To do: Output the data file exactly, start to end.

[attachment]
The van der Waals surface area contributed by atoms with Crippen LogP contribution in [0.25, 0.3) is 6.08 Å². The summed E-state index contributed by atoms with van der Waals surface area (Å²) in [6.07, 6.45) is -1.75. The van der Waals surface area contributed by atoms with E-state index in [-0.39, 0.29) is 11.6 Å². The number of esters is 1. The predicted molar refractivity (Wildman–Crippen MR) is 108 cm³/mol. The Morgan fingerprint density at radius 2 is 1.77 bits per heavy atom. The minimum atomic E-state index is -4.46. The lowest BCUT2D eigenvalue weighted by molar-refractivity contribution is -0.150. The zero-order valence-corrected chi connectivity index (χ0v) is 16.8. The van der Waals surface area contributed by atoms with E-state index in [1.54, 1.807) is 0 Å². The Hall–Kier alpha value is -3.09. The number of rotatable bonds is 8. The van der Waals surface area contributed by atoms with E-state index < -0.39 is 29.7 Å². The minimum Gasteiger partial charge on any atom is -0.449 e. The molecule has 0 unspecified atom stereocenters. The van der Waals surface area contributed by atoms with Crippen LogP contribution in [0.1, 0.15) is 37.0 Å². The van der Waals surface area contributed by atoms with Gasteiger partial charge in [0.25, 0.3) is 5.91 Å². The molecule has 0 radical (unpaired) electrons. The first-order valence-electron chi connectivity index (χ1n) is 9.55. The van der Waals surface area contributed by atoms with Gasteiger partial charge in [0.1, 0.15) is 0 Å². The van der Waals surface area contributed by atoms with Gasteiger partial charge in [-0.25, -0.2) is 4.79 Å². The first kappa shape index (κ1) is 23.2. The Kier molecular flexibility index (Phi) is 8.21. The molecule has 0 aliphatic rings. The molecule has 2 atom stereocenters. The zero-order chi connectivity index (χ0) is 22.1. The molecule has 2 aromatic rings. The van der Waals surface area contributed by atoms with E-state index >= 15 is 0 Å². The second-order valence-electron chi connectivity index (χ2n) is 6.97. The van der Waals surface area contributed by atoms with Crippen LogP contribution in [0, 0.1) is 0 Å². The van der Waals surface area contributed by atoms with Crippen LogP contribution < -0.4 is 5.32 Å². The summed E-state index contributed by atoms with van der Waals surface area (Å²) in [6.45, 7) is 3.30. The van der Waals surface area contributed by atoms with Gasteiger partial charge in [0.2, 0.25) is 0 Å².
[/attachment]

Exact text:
The van der Waals surface area contributed by atoms with Crippen LogP contribution in [0.25, 0.3) is 6.08 Å². The summed E-state index contributed by atoms with van der Waals surface area (Å²) in [6.07, 6.45) is -1.75. The van der Waals surface area contributed by atoms with E-state index in [-0.39, 0.29) is 11.6 Å². The number of esters is 1. The predicted molar refractivity (Wildman–Crippen MR) is 108 cm³/mol. The Morgan fingerprint density at radius 2 is 1.77 bits per heavy atom. The minimum atomic E-state index is -4.46. The lowest BCUT2D eigenvalue weighted by molar-refractivity contribution is -0.150. The zero-order valence-corrected chi connectivity index (χ0v) is 16.8. The van der Waals surface area contributed by atoms with E-state index in [1.54, 1.807) is 0 Å². The Hall–Kier alpha value is -3.09. The number of rotatable bonds is 8. The van der Waals surface area contributed by atoms with E-state index < -0.39 is 29.7 Å². The minimum Gasteiger partial charge on any atom is -0.449 e. The molecule has 0 unspecified atom stereocenters. The van der Waals surface area contributed by atoms with Crippen LogP contribution in [0.1, 0.15) is 37.0 Å². The van der Waals surface area contributed by atoms with Gasteiger partial charge in [0.25, 0.3) is 5.91 Å². The molecule has 0 radical (unpaired) electrons. The first-order valence-electron chi connectivity index (χ1n) is 9.55. The van der Waals surface area contributed by atoms with Gasteiger partial charge in [0.1, 0.15) is 0 Å². The van der Waals surface area contributed by atoms with Gasteiger partial charge in [-0.25, -0.2) is 4.79 Å². The first kappa shape index (κ1) is 23.2. The Kier molecular flexibility index (Phi) is 8.21. The molecule has 0 aliphatic rings. The molecule has 2 atom stereocenters. The zero-order chi connectivity index (χ0) is 22.1. The molecule has 2 aromatic rings. The van der Waals surface area contributed by atoms with E-state index >= 15 is 0 Å². The second-order valence-electron chi connectivity index (χ2n) is 6.97. The van der Waals surface area contributed by atoms with Crippen LogP contribution in [0, 0.1) is 0 Å². The van der Waals surface area contributed by atoms with Crippen LogP contribution < -0.4 is 5.32 Å². The summed E-state index contributed by atoms with van der Waals surface area (Å²) in [6.45, 7) is 3.30. The van der Waals surface area contributed by atoms with Gasteiger partial charge in [0.2, 0.25) is 0 Å².